Parsing config files with Lua |

Parsing config files with Lua

Configure persistent application settings with the Lua programming language.

Woman sitting in front of her computer
Image credits : 
Ray Smith

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Not all applications need configuration files; many applications benefit from starting fresh each time they are launched. Simple utilities, for instance, rarely require preferences or settings that persist across uses. However, when you write a complex application, it's nice for users to be able to configure how they interact with it and how it interacts with their system. That's what configuration files are for, and this article discusses some of the ways you can implement persistent settings with the Lua programming language.

Choose a format

The important thing about configuration files is that they are consistent and predictable. You do not want to dump information into a file under the auspices of saving user preferences and then spend days writing code to reverse-engineer the random bits of information that have ended up in the file.

There are several popular formats for configuration files. Lua has libraries for most of the common configuration formats; in this article, I'll use the INI format.

Installing the library

The central hub for Lua libraries is You can search for libraries on the website, or you can install and use the luarocks terminal command.

On Linux, you can install it from your distribution's software repository. For example:

$ sudo dnf install luarocks

On macOS, use MacPorts or Homebrew. On Windows, use Chocolatey.

Once luarocks is installed, you can use the search subcommand to search for an appropriate library. If you don't know the name of a library, you can search for a keyword, like ini or xml or json, depending on what's relevant to what you're trying to do. In this case, you can just search for inifile, which is the library I use to parse text files in the INI format:

$ luarocks search inifile
Search results:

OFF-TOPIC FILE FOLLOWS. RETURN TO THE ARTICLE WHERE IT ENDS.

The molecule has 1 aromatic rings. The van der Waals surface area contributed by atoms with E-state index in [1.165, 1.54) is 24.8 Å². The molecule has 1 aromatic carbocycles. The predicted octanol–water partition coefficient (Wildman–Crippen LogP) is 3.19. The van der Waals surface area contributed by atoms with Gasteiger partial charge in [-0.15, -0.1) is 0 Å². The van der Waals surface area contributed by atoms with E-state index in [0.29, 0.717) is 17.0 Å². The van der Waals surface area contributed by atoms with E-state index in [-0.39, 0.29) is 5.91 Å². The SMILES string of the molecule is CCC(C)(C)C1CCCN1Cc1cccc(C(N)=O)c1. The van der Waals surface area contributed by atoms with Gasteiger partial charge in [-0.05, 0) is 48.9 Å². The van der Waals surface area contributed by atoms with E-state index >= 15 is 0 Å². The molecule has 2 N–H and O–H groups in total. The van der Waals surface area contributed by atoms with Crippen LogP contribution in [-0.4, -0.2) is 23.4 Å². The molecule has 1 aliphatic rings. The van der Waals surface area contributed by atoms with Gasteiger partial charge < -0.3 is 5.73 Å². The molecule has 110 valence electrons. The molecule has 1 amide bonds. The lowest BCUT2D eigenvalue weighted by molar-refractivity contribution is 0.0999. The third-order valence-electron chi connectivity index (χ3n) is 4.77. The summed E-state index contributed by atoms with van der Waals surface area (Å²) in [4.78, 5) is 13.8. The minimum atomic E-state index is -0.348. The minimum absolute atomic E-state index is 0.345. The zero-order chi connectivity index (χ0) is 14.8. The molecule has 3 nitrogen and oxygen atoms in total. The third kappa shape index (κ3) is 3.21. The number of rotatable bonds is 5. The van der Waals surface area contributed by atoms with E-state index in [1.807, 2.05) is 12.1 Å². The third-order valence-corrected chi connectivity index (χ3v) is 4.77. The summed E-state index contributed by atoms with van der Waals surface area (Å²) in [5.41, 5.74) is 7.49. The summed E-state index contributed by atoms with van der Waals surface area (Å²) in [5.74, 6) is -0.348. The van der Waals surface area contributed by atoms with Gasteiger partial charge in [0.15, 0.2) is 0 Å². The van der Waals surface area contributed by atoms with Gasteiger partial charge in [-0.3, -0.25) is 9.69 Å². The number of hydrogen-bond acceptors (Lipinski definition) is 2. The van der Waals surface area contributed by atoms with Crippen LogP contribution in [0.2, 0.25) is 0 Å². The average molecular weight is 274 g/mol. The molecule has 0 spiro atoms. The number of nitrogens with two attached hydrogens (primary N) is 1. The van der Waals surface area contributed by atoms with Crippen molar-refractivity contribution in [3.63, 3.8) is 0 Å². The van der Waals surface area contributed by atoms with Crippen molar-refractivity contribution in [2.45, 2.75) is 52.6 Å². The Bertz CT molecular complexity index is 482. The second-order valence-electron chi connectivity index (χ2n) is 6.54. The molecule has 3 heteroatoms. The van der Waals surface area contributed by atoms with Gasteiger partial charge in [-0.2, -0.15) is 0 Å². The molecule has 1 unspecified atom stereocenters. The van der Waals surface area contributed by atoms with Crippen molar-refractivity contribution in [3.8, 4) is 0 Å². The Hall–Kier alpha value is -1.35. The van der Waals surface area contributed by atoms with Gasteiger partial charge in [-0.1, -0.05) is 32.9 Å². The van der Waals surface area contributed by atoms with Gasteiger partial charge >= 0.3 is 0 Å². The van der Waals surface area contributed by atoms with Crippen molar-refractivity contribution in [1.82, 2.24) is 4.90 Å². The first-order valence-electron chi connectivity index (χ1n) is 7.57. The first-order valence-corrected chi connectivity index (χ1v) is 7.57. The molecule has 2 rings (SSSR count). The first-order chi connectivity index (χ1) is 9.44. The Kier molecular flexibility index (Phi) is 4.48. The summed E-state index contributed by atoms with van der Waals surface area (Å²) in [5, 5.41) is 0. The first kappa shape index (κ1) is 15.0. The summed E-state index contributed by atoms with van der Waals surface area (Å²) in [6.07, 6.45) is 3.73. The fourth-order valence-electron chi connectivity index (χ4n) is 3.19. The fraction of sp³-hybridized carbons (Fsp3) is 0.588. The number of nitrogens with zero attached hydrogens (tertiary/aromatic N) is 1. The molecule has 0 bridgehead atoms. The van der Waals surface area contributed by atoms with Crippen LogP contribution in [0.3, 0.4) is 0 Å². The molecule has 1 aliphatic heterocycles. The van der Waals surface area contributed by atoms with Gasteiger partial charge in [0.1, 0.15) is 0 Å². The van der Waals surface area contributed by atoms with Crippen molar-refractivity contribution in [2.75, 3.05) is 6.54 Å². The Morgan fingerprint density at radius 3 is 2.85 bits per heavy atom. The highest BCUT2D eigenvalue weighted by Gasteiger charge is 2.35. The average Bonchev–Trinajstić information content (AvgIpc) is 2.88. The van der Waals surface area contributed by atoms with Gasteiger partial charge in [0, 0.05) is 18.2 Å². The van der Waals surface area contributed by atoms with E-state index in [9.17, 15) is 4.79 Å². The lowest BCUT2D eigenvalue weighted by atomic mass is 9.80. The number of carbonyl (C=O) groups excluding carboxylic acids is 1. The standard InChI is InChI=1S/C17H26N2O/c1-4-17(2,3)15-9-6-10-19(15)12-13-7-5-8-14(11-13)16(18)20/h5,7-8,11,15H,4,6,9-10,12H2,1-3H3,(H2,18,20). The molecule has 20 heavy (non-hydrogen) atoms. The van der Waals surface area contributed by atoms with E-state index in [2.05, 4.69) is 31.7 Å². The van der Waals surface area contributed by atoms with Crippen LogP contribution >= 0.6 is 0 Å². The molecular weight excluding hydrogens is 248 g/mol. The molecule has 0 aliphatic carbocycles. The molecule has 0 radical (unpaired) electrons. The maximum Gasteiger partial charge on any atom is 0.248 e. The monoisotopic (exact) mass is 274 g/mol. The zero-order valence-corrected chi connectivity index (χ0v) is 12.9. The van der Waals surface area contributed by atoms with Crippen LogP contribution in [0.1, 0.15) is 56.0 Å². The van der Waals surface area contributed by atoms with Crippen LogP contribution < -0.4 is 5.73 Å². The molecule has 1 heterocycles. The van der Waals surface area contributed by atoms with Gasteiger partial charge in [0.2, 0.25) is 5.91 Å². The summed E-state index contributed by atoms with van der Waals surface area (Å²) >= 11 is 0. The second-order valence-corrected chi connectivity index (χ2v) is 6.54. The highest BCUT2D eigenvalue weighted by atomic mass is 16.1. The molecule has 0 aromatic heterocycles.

1.0-2 (rockspec) -
 1.0-2 (src) -
 1.0-1 (rockspec) -

A common trap programmers fall into is installing a library on their system and forgetting to bundle it with their application. This can create problems for users who don't have the library installed. To avoid this, use the --tree option to install the library to a local folder within your project directory. If you don't have a project directory, create one first, and then install:

$ mkdir demo
$ cd demo
$ luarocks install --tree=local inifile

The --tree option tells luarocks to create a new directory, called local in this case, and install your library into it. With this simple trick, you can install all the dependency code your project uses directly into the project directory.

Code setup

First, create some INI data in a file called myconfig.ini:



Save the file as myconfig.ini into your home directory, not into your project directory. You usually want configuration files to exist outside your application so that even when a user uninstalls your application, the data they generate while using the application remains on their system. Users might remove unnecessary config files manually, but many don't. As a result, if they reinstall an application, it will retain all of their preferences.

Config file locations are technically unimportant, but each operating system (OS) has a specification or a tradition of where they ought to be placed. On Linux, this is defined by the Freedesktop specification. It dictates that configuration files are to be saved in a hidden folder named ~/.config. For clarity during this exercise, just save the file in your home directory so that it's easy to find and use.